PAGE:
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Ngũgĩ wa Thiong’o was born in 1938 in Kenya. Growing up, he witnessed “numerous atrocities committed by the white settler regime,” a regime that perceived itself as “natural, rational, laudable, God’s goodness manifest.” Ngũgĩ “grew up in a race-structured society where white was wealth, power, and privilege and black was poverty, impotence, and burden, where white was indolence and black was diligence, a society where whites harvested what blacks planted. This dichotomy gave me a frame through which I saw the world.”

Encouraged by his mother—his “anchor”—to get an education, to do his best, and to venture into the world after graduating from high school, Ngũgĩ enrolled in Makerere University in Kampala, Uganda. There, students had to take an oath to seek the truth, an oath that repeatedly vibrated in his mind as he began to write dramas, a manuscript for a novel, and articles for a local newspaper.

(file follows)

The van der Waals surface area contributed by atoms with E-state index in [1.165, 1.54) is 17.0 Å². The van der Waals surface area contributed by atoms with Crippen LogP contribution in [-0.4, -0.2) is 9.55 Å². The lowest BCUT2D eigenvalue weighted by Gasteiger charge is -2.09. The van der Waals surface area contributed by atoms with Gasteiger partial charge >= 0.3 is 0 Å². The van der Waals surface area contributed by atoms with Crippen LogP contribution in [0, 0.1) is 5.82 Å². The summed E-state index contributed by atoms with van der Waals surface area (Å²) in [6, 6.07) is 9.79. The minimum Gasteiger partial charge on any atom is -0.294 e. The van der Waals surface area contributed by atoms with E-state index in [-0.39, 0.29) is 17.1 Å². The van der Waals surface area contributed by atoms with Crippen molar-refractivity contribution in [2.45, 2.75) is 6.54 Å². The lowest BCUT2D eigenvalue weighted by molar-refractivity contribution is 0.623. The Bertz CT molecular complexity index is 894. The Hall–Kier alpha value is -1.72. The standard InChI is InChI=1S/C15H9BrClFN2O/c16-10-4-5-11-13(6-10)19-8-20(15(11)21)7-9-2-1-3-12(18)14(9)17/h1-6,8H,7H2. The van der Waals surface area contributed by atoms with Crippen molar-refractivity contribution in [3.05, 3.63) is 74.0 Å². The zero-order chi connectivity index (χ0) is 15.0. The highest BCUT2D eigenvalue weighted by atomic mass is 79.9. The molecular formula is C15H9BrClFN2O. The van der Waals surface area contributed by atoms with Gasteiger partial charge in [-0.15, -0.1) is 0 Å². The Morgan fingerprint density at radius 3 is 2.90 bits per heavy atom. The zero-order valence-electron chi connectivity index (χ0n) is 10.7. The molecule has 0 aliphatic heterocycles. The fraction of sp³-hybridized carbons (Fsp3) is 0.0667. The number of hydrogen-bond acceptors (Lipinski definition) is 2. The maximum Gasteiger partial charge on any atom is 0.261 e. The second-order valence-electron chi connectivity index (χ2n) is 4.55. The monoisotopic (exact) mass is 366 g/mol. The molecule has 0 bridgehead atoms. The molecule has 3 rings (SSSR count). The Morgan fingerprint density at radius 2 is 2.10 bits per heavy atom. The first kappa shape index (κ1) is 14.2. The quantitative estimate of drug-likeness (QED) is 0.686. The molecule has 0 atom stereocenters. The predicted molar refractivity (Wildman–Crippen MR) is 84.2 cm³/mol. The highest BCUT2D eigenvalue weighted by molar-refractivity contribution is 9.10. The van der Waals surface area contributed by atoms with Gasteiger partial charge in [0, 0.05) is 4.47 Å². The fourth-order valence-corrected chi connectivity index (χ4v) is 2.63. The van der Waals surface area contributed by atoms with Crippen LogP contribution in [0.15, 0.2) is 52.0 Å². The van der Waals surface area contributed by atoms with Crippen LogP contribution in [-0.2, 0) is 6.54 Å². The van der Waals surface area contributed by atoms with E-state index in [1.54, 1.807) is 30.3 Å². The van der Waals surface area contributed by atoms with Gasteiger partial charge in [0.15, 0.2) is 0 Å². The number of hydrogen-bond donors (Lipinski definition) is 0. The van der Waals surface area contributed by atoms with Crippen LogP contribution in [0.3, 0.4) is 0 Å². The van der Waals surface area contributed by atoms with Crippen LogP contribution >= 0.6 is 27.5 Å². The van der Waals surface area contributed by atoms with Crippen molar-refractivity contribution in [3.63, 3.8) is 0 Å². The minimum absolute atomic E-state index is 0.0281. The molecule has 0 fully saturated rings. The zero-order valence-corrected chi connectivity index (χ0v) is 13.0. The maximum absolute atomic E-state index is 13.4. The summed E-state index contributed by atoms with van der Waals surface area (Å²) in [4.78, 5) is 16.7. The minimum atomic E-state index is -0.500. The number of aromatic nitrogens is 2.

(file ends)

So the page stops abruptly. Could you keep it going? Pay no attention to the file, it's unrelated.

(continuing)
As “winds of change” swept through Kenya, Uganda, and other East African nations, Ngũgĩ wa Thiong’o struggled to come to terms with the scars of colonialism and to develop a broader worldview based on what he had experienced and on the new reality unfolding around him. In 1959, he had entered university as a subject of a British Crown colony, and when he graduated in 1964, he was a citizen of an independent African state.

In this chronicle of a writer’s awakening, Ngũgĩ wa Thiong’o—now a 79-year-old accomplished novelist who has been shortlisted for the Man Booker International Prize and who was at one time imprisoned and exiled because of his work—reveals the price writers have paid for seeking truth in a hostile political climate. (The New Press)

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